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1907 Bayonet, what can you tell me about it?

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    Posted: April 03 2015 at 1:52am
I have the following 1907 Wilkenson.  It fits my 1941 Lithgow NoI MkIII* SMLE.  I believe it  was made in 1917.  Is this the correct bayonet for this rifle.  Any suggestions on how to go about cleaning it up a bit?













I have not found any additional marking on this one.  I do have another Bayonet (That does not not fit the Lithgow, Can post pic later if needed) the metal parts on the scabbard are stamped OA which I believe associates it with Australia.  The leather is brown and is stamped "MANGROVITE '42" on one side of the seam and on the other side is an upward pointing arrow with a B and then a little farther down a W.  the bayonet itself is stamped 1913, 10   17, Remington inside a circle.  on the other side has what looks like a rooster head over the number 20 and round bomb with maybe flames coming out the top over US.  Again I can / will post pics later.  Any Ideas on this one?
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Post Options Post Options   Thanks (0) Thanks(0)   Quote A square 10 Quote  Post ReplyReply Direct Link To This Post Posted: April 03 2015 at 3:19pm
its fine for that rifle , soak brass wool [4ought steel if you have to] in oil and gently remove the rust but do not overclean it , it was in fact made in december of 1917 by wilkinson , scabbard looks good to , appears to have the early almond shaped stud for the frog , a little gentle cleaning and these will be perfect for your rifle , 
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Post Options Post Options   Thanks (0) Thanks(0)   Quote Pukka Bundook Quote  Post ReplyReply Direct Link To This Post Posted: April 08 2015 at 5:39am
I remember when brand new looking bayonets of this type sold for one Pound each!
 
Looks a nice one.  The '17 is when it was accepted in to service.
For the leather, give it a doing with Dubbin or Neatsfoot oil to preserve it and keep it supple.
 
The other one you mention sounds like a Remington, for the US P'17.  If so, it will have two grooves cut accross the grip.
This one as you say won't fit your rifle, as the ring will be too small for a SMLE.
The scabbard for this second one sounds like it is made in Australia.
Metal parts stamed OA = Orange,(Aust) plus you have stamps on it for Bathurst, and Wellington (Aus) by the sounds of it.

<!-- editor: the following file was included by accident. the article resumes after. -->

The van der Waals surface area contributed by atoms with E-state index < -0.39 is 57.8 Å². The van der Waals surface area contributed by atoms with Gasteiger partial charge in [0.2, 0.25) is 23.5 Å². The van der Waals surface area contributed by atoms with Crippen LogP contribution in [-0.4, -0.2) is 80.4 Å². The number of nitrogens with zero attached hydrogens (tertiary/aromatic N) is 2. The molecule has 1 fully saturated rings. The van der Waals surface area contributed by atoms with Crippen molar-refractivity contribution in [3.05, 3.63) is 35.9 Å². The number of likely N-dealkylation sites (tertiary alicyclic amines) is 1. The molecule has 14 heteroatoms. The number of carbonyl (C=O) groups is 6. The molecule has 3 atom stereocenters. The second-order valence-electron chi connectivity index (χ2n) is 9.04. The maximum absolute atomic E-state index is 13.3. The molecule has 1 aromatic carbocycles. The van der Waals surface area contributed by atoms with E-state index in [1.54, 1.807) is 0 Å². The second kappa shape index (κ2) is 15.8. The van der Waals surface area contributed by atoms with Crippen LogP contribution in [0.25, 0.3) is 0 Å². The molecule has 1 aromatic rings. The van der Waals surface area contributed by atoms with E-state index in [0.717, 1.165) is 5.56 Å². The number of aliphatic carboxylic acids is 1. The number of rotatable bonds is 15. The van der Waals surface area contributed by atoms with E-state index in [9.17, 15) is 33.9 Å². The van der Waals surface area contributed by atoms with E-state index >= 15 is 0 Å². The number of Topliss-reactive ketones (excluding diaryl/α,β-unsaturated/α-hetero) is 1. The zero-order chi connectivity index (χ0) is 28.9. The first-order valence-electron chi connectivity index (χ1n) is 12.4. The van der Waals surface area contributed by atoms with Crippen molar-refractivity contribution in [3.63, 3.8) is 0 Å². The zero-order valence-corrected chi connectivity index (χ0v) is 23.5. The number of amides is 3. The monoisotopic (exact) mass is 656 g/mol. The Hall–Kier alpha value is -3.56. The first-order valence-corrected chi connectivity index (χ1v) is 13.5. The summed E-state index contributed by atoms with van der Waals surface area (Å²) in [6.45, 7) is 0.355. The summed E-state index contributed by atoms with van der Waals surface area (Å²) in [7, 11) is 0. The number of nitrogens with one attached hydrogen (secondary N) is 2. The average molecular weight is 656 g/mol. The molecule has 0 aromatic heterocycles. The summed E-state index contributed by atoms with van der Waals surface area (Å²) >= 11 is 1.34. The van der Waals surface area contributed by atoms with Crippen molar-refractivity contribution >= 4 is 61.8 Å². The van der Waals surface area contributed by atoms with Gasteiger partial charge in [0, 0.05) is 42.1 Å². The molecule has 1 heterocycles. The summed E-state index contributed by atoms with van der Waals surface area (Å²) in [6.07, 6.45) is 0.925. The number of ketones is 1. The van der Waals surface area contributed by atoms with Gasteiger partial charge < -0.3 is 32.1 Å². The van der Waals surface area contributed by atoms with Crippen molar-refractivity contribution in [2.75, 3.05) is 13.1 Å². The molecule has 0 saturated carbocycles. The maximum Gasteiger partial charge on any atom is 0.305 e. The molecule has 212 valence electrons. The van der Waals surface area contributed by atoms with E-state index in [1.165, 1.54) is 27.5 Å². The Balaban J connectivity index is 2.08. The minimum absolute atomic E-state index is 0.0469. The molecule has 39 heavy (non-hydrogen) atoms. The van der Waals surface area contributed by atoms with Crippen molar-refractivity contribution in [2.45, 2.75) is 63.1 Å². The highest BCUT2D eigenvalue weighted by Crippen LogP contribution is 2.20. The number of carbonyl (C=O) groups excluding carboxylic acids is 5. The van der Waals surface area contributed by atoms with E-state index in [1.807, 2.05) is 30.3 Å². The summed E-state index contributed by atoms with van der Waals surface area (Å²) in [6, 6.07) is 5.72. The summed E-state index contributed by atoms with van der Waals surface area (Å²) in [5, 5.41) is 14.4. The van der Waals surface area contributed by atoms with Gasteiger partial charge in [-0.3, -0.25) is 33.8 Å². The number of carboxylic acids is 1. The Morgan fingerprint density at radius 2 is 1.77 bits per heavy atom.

Just need the right bayonet to put in it and Bob's your uncle!
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Post Options Post Options   Thanks (0) Thanks(0)   Quote Shamu Quote  Post ReplyReply Direct Link To This Post Posted: April 08 2015 at 8:14am
I've never found "dubbin" in the US. The closest product here seems to be something called "Pecard's Leather conditioner".
http://www.pecard.com/
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Post Options Post Options   Thanks (0) Thanks(0)   Quote hoadie Quote  Post ReplyReply Direct Link To This Post Posted: April 08 2015 at 2:35pm
I could pick you up a tin of Dubbin, if you'd like.
I use it to water - resist my boots & leather mittens
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Post Options Post Options   Thanks (0) Thanks(0)   Quote Que Quote  Post ReplyReply Direct Link To This Post Posted: April 14 2015 at 2:03am
Thanks everyone for the tips.  Is there any non destructive method to clean/remove the rust to revel the bluing again.  0000 Steel wool has be suggested but Im not sure I want to try that. I feel that it would do more damage then good.  Can I us Linseed oil on the wooden handle like I did on my rifles?

Thanks again,
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Post Options Post Options   Thanks (0) Thanks(0)   Quote Shamu Quote  Post ReplyReply Direct Link To This Post Posted: April 14 2015 at 5:11am
Thanks, Hoadie, but I have a big tub of the Pecards.
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Post Options Post Options   Thanks (0) Thanks(0)   Quote Shamu Quote  Post ReplyReply Direct Link To This Post Posted: April 14 2015 at 5:11am
Yes you can linseed the wood handle.
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Post Options Post Options   Thanks (0) Thanks(0)   Quote Sarge Quote  Post ReplyReply Direct Link To This Post Posted: April 14 2015 at 7:31am

Using '0000' steel wool on its own Censored is one of the most destructive methods anyone can think of. Please... Shocked do not use it in that manner.

Have a piece of '0000' to hand (balled, not as a flat pad) then apply a liberal coating of oil first to the section of the metal item you wish to clean. The oil acts as both a barrier and lubricant in order for the '0000' to do its job. Whilst applying moderate but constant pressure to the '0000', use in a circular motion about the area to be cleaned... staying within the oiled portion. Continue wiping off old dirty oil, then replacing with fresh until the required result is achieved. You will find that the rust will visibly lift into the oil. Most encrusted surface corrosion can be removed in this manner.
 
The above method is equally effective for removing paint on both metal and wooden surfaces. Rest assured, the item being cleaned with the above method will not be damaged in any way.... if the procedure is followed correctly and with care. Thumbs Up
 
 
This is MY rifle, there are many like, but this one... is MINE!
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Post Options Post Options   Thanks (0) Thanks(0)   Quote A square 10 Quote  Post ReplyReply Direct Link To This Post Posted: April 14 2015 at 7:01pm
yes to be sure lots of oil with steel wool - finest you can find , but better yet brass wool , that is the best choice 
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